A Third Of The World’s Population Weighs In As Obese

One in three of the global population are overweight and many are dying unnecessarily from health problems related to their obesity, says a new study.

More than 2.2 billion people are carrying too much weight or obese, says the World Health Organisation.(WHO).

Death rates from conditions blamed on weight problems, such as heart disease, diabetes and cancer soared by 28% in 2015, the last year figures were made available.

The WHO explained 4 million people died from these conditions which could have been avoided if they better controlled their weight.

“People who shrug off weight gain do so at their own risk,” said Christopher Murray, one of the report authors.

108 million overweight children

The research found 108 million children and 600 million adults across every country in the world were considered obese because they had a body mass index (BMI) of 30 or more.

Almost two thirds of deaths related to conditions contracted because they were overweight were attributed to these obese people.

The WHO says obesity has increased by more than 200% since 1980 and is becoming an epidemic faced by health organisations.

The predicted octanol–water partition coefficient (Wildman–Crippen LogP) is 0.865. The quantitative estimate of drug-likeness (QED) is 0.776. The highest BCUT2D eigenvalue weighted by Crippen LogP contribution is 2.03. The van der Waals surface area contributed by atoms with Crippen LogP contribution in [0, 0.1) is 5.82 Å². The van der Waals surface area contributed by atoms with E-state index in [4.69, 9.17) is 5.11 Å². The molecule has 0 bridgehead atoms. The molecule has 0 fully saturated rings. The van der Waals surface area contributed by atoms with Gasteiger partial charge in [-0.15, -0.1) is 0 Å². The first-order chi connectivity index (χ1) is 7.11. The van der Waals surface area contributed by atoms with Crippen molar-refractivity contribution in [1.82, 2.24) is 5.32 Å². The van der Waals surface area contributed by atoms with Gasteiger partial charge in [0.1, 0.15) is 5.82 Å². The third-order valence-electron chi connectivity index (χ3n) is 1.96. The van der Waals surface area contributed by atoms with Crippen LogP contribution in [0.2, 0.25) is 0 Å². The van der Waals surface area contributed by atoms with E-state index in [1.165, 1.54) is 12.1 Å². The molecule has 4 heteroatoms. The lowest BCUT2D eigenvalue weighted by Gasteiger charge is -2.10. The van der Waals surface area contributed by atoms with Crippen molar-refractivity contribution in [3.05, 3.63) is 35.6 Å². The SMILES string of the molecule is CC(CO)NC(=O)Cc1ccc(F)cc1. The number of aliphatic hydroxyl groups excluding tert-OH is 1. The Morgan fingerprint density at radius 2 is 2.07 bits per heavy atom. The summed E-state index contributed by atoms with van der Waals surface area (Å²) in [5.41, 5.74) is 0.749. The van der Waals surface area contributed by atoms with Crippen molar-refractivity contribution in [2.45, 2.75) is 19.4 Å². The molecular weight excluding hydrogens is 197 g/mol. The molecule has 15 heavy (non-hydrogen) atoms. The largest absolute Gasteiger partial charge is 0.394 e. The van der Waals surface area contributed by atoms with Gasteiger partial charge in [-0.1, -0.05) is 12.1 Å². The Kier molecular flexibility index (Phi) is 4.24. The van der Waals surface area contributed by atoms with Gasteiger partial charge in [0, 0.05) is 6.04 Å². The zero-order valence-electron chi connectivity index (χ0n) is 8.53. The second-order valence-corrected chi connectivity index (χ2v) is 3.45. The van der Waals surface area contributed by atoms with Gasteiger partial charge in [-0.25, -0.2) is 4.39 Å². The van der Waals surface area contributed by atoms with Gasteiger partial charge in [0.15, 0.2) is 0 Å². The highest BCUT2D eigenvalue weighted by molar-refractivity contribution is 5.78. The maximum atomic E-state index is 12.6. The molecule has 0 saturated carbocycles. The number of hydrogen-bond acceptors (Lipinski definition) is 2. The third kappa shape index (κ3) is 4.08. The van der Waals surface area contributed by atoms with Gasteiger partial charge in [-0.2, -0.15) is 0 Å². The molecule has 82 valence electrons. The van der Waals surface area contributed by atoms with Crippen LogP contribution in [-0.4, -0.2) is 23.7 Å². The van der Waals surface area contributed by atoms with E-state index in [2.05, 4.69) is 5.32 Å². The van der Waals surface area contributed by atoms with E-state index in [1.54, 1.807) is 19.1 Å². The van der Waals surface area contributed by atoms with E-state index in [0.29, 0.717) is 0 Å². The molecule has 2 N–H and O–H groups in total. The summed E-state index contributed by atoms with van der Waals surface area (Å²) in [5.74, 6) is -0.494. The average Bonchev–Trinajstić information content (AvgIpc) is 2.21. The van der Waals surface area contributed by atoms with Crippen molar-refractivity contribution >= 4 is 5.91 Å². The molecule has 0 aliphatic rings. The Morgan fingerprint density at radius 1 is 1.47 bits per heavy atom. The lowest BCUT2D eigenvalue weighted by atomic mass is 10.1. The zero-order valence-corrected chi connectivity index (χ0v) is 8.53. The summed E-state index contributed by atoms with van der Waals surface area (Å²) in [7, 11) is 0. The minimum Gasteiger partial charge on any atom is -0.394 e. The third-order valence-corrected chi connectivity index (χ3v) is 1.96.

Some countries have a worse problem than others – with people in Jordan, Algeria and Turkey putting on more weight than others.

Bad diets containing too much sugar, fats and salt and a lack of exercise were blamed for the problem.

More people overweight than starving

Ironically, some poor countries where people have switched from vegetable diets to processed food have the fastest growing obesity rates.

The report also points out that in many countries, the cost of fresh food has increased while the price of processed food has gone down, encouraging people to eat burgers, ice cream, chips and chocolate rather than fruit or vegetables.

“Most of the world’s population live in countries where overweight and obesity kills more people than underweight.,” says the WHO. ” And obesity is preventable.”

“Globally there are more people who are obese than underweight – this occurs in every region except parts of sub-Saharan Africa and Asia.

“The cause is consuming more calories than the body uses.

“Childhood obesity is associated with a higher chance of obesity, premature death and disability in adulthood. But in addition to increased future risks, obese children experience breathing difficulties, increased risk of fractures, hypertension, early markers of cardiovascular disease, insulin resistance and psychological effects.”